THAT "there is no royal road to learning” is an ancient adage. True, as applied to the generality of subjects within the range of the human intellect-most true with respect to Law. "Nil magnum est, sine labore," was the maxim of the ablest and the most accomplished lawyer that ever sat on the woolsack. Avowedly and resolutely, with earnest and devoted spirit, did this great man work out his share of our common destiny, leaving to those who follow in the same career a bright example to cheer and guide them in their rugged and toilsome path.

To become a thorough lawyer, "one must live like a hermit, and work like a horse," is, we fear, but too true a description of the difficulties which beset those who would aspire to eminence, in this profession, and the histories of these men who have attained distinction afford a convincing proof of the justness of this observation. A study confined, for the most part, to the acquisition of difficult and minute details -requiring, in order to gain a thorough mastery of the subject, the most incessant and vigorous exercise of the intellect, must necessarily be one of extreme difficulty; and considering all this, it is a somewhat curious fact, that while to the members of almost every other profession, abundant opportunities are afforded for acquiring a proper and scientific knowledge of its details, we leave the young aspirant for the honours of the bar to flounder almost in a vast wilderness—a labyrinth, without a clue. We wonder much what would our Continental jurists say?—The Russian, whose course of preliminary studies occupies six years; the German, who is under the necessity of a seven years' application to the learning of his profession; the Frenchman or the American-all of whom have to undergo a most searching and trying ordeal-what would be the amazement of these men could they be got to understand (of which we entertain some doubt) that all that is required in these countries to establish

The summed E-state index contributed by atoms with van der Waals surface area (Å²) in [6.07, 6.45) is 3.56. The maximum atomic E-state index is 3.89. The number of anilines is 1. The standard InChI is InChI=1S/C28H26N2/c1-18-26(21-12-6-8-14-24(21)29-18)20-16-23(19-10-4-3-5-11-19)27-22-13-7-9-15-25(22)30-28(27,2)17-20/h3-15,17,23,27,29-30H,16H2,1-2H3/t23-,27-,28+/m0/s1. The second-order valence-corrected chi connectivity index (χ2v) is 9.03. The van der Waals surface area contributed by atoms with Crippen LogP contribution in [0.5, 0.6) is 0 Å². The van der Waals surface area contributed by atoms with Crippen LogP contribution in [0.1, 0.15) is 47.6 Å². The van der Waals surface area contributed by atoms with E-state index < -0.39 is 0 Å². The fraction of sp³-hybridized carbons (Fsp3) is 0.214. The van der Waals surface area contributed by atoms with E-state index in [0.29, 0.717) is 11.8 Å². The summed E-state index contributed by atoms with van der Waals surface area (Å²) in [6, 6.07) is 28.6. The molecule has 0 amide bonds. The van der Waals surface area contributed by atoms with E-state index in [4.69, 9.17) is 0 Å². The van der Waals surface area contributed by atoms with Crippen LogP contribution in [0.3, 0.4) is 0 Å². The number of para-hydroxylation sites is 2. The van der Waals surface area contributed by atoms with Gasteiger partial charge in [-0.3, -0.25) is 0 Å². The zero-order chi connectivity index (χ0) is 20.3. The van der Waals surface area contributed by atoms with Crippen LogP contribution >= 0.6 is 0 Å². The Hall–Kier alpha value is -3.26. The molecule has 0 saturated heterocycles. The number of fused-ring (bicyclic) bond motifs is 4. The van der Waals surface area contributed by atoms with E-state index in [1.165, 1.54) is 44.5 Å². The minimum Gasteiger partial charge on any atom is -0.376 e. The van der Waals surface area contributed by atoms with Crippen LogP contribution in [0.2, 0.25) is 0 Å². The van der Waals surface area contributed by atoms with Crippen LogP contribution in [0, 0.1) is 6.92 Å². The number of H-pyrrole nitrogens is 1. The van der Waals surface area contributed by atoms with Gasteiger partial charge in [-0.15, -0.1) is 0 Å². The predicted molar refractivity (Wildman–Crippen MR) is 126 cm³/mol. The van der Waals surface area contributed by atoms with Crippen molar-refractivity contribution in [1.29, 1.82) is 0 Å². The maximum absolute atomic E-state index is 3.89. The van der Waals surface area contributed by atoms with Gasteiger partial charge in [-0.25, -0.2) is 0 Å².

a man in a position, than which, in the whole circle of human affairs, there is none more arduous-where the life, the liberty, or the fortune of a fellow creature may be committed to his handsis the mastication of a certain number of dinners eaten at certain periods, and the course continued for a definite number of years.

"The science of jurisprudence," says Edmund Burke, "is the pride of the human intellect, which, with all its defects, redundancies, and errors, contains the collected reason of ages-combining the principles of original justice with the infinite variety of human concerns."

The paths which approach this science are of course beset with innumerable difficulties, and although we hold with Lord Eldon, that they are to be overcome but by labour alone, we are yet, we confess, unable to discover any rational cause why these difficulties, enormous as they are, should be increased, and why that toil should be multiplied a hundred-fold, in consequence of the complete and total want of some sound system of legal education, which, without decreasing the wholesome amount of labour absolutely essential for implanting in the mind the principles and the rules of an abstruse science, would yet have the effect of making the amount of labour employed go further, and be more profitable in the acquisition of knowledge.

We are glad to see that this subject has at last attracted, in this country, the attention of sensible and competent men. Previous attempts had been made, not, however, calculated, in our opinion, to effect the desired object, such systems must carry with them the impress of the authority of men of eminence and consideration in their profession, in order to possess the confidence of the public. The notice of the public will be attached to the pamphlet upon legal education, by Mr. Joy, a copy of which is now before us. We know the writer to be a man well qualified in every respect for fulfilling

"Letters on the present state of Legal Education in England and Ireland." By H. H. Joy, Esq. Dublin: Hodges and Smith. 1847.